It’s been more than a year since SpaceX first demonstrated the flight capabilities of its heavy-lifting Falcon Heavy rocket platform, and while the rocket's maiden flight successfully flew Tesla Roadster electric supercar into space without a hitch, it was nothing more than a publicity stunt planned by company CEO Elon Musk to make the launch more interesting.
On Thursday, SpaceX’s Falcon Heavy rocket conducted its first commercial launch ever, delivering the Arabsat-6A satellite into space. The rocket’s three boosters ignited their engines at Launch Complex 39A at NASA’s Kennedy Space Center in Florida mere hours ago, and just as expected, the launch went exceedingly well.
Soon after the Falcon Heavy performed its primary mission, SpaceX attempted to land all three of the rocket’s boosters at various landing locations. The rocket’s two side boosters touched down safely at SpaceX’s LZ-1 and LZ-2 Landing Zones, while the main rocket booster touched down safely on the drone ship called “Of Course I Still Love You,” which was floating around in the Atlantic Ocean, just off Florida’s coast.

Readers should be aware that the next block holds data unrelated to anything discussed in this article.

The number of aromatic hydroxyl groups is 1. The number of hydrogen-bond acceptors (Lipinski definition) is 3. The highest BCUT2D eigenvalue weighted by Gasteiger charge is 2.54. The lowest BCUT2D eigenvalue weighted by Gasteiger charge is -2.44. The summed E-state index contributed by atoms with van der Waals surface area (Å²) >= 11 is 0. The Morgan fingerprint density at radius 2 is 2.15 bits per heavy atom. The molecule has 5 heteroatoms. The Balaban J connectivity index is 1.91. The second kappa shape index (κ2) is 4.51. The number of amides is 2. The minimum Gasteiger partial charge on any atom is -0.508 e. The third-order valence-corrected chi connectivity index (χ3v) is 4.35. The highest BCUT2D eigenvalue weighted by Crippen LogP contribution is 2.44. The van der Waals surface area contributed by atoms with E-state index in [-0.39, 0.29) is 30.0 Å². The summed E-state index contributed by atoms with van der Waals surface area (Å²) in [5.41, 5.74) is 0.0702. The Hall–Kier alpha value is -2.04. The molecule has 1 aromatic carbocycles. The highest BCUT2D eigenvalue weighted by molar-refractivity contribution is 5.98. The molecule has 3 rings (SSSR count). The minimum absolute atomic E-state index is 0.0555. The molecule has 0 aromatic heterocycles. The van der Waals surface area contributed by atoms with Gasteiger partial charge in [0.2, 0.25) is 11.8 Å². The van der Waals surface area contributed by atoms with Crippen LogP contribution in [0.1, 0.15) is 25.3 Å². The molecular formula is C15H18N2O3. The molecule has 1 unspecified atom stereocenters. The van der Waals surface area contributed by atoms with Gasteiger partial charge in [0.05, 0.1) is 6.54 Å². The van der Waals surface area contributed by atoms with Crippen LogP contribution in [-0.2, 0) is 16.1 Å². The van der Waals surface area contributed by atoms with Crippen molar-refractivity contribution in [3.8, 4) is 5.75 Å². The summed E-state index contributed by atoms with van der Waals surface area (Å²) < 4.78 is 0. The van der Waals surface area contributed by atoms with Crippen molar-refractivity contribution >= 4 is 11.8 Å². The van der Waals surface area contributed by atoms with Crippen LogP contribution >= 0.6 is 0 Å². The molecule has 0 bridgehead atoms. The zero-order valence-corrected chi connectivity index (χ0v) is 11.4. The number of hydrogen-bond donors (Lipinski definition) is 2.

It’s worth noting that SpaceX’ initial attempt to land all three rockets just over a year ago didn’t quite go according to plan, and so Thursday’s launch and booster recovery was nothing short of the picture-perfect launch mission. Those boosters will go on to be refurbished, potentially for future space missions.
The future certainly looks bright for the Falcon Heavy rocket. Perhaps NASA could tap into some of that extra lifting power for some of its upcoming endeavors?